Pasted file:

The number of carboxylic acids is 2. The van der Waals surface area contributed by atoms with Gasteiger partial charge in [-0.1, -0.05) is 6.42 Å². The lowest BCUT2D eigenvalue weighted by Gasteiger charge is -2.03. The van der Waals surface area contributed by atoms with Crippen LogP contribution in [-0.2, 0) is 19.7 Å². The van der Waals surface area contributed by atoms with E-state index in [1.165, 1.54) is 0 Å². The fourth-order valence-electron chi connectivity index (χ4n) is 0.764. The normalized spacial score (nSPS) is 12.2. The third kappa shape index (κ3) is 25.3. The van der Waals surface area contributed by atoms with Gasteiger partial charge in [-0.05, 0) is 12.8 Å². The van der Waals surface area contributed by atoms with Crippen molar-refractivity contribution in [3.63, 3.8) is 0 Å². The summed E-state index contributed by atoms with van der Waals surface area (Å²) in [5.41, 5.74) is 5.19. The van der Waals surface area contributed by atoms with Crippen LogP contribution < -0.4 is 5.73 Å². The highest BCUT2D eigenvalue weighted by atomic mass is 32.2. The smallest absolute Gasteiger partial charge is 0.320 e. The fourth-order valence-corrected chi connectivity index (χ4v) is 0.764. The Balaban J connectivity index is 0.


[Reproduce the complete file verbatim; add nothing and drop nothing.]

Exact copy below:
The number of carboxylic acids is 2. The van der Waals surface area contributed by atoms with Gasteiger partial charge in [-0.1, -0.05) is 6.42 Å². The lowest BCUT2D eigenvalue weighted by Gasteiger charge is -2.03. The van der Waals surface area contributed by atoms with Crippen LogP contribution in [-0.2, 0) is 19.7 Å². The van der Waals surface area contributed by atoms with E-state index in [1.165, 1.54) is 0 Å². The fourth-order valence-electron chi connectivity index (χ4n) is 0.764. The normalized spacial score (nSPS) is 12.2. The third kappa shape index (κ3) is 25.3. The van der Waals surface area contributed by atoms with Gasteiger partial charge in [-0.05, 0) is 12.8 Å². The van der Waals surface area contributed by atoms with Crippen molar-refractivity contribution in [3.63, 3.8) is 0 Å². The summed E-state index contributed by atoms with van der Waals surface area (Å²) in [5.41, 5.74) is 5.19. The van der Waals surface area contributed by atoms with Crippen LogP contribution < -0.4 is 5.73 Å². The highest BCUT2D eigenvalue weighted by atomic mass is 32.2. The smallest absolute Gasteiger partial charge is 0.320 e. The fourth-order valence-corrected chi connectivity index (χ4v) is 0.764. The Balaban J connectivity index is 0.